I’ve wrapped up my Vertical Slice milestone this week. I intended to conclude this series of posts with a postmortem of the whole month, but I haven’t yet taken time to reflect on the current state of the game or figure out exactly what I’ve learned by doing this. I suspect that my current schedule is mildly untenable and I may need to scope down, but that’s a topic for another day.
As I mentioned in the brief update last night, the game is now NEON STRUCT: Die Augen der Welt, or simply NEON STRUCT where the subtitle won’t fit. The new name evokes “cyberpunk brutalism”, fits more neatly in small logos, and is easy to say and remember.
On Tuesday, I spent fourteen hours overhauling my engine’s save/load system. Eldritch had very minimal save/load needs: a single slot managed exclusively by the game instead of the player. (For debugging, Eldritch also had a quicksave/quickload function, but it was compiled out of the shipping game.) For NEON STRUCT, I wanted a player-facing save/load system that would allow players to save anywhere and retry sections of the game.
NEON STRUCT now formally supports quicksave and quickload (as first-class inputs, rebindable on the controls screen). It has a rolling autosave which periodically checkpoints the player’s progress into a cyclical buffer of autosave slots. (Hat tip to Tom Francis for doing that in Gunpoint and making me ask why every game doesn’t do it!)
Finally, there is a fixed number of savegame slots for the player to manage. I wanted to allow an infinite number of savegames, but my UI system doesn’t support scrolling lists. Without that, there’s not a great way to render an arbitrary number of items. Separate pages of 10 savegames each? It’s a solvable problem, but not one that seemed worth the time right now. If this turns out to be a real problem in testing, I can revisit it.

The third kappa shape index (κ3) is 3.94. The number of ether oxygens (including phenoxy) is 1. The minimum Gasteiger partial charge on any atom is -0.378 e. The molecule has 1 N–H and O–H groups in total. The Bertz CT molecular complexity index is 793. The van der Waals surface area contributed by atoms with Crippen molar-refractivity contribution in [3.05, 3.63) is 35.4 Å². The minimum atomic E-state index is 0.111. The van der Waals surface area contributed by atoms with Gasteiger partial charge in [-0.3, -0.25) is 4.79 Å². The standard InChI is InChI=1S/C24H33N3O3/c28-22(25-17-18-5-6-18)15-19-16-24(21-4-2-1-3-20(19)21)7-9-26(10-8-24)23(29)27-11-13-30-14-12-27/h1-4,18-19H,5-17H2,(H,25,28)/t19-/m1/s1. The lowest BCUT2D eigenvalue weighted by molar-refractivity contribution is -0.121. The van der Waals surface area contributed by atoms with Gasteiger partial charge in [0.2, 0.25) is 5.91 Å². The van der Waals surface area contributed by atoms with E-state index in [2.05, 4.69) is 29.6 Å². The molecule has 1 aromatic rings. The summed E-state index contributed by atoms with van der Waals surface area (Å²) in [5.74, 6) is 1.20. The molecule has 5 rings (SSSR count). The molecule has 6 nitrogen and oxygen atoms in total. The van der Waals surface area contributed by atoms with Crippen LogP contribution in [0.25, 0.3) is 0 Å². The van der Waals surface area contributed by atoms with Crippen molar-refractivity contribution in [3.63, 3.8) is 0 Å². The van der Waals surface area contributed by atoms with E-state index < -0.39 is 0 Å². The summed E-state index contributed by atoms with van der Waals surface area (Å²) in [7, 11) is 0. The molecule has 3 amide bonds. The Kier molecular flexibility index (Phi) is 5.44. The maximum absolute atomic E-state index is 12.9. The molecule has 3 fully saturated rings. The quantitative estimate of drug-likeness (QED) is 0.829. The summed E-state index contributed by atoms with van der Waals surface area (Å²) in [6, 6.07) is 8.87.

Aside from the big save/load feature, this week was mostly about finishing things that had slipped through the cracks in past weeks. I added readable news terminals, tablets with keycodes to discover, static deco meshes, character configurations, diegetic music, and more. There’s a lot more of this to do to meet my self-imposed “shippable quality” criteria, but I feel I’m on the right track.
In the late hours of Friday night, I finally whipped up a collectibles system. I knew since before this sprint began that collectibles would be an important part of levels in NEON STRUCT. They provide an irresistible incentive for a player to explore a space, and they are extremely low cost to add to levels. But the feature got deprioritized again and again, because it was uncorrelated with anything else I was doing and because I wasn’t sure what kind of MacGuffin would make sense for the player to collect.
I finally chose geocaches as the collectible object. Maybe it was the lack of sleep, but I loved the irony—by signing geocaches, the player is willingly leaving a permanent record of her presence, in a game about trying to keep her presence a secret from systems which would record it without consent. I don’t know yet whether I will incorporate that into the narrative and systems, or just allow it to exist for the curiosity of those who notice the dissonance. Ramping up the enemy population in response to the player’s engagement with collectibles might create some interesting friction and feedback?
As I continue to write quest dialogue and incidental narrative, I am trying to let the tone of the game find itself, rather than prescribing it. The principal subject matter (right to privacy vs. mass surveillance) is important to me, but I do not expect or intend that the game will be a comprehensive statement about the real world version of that topic.
NEON STRUCT is an adventure story, set in an alternate history world with a deliberately 1980s sci-fi vibe. (“2015 as envisioned in 1985” was how I described it at inception.) It has something to say, but it needs to be entertaining as well. It does not need to take itself too seriously, but it does need to depict the subject matter in an internally consistent way. And because it’s a video game, it has to harmonize with the gamut of player behavior.
At the moment, I am settling into a comfortable place where the narrative—like the visuals—is a colorful, minimalist stylization of reality. Incredible things are allowed to happen because it is a work of fiction. Technology can be magic in this world. As long as the story is consistent in the way it deals with things, and as long as it does not muddy the message, I am comfortable letting it be more fantastic than realistic.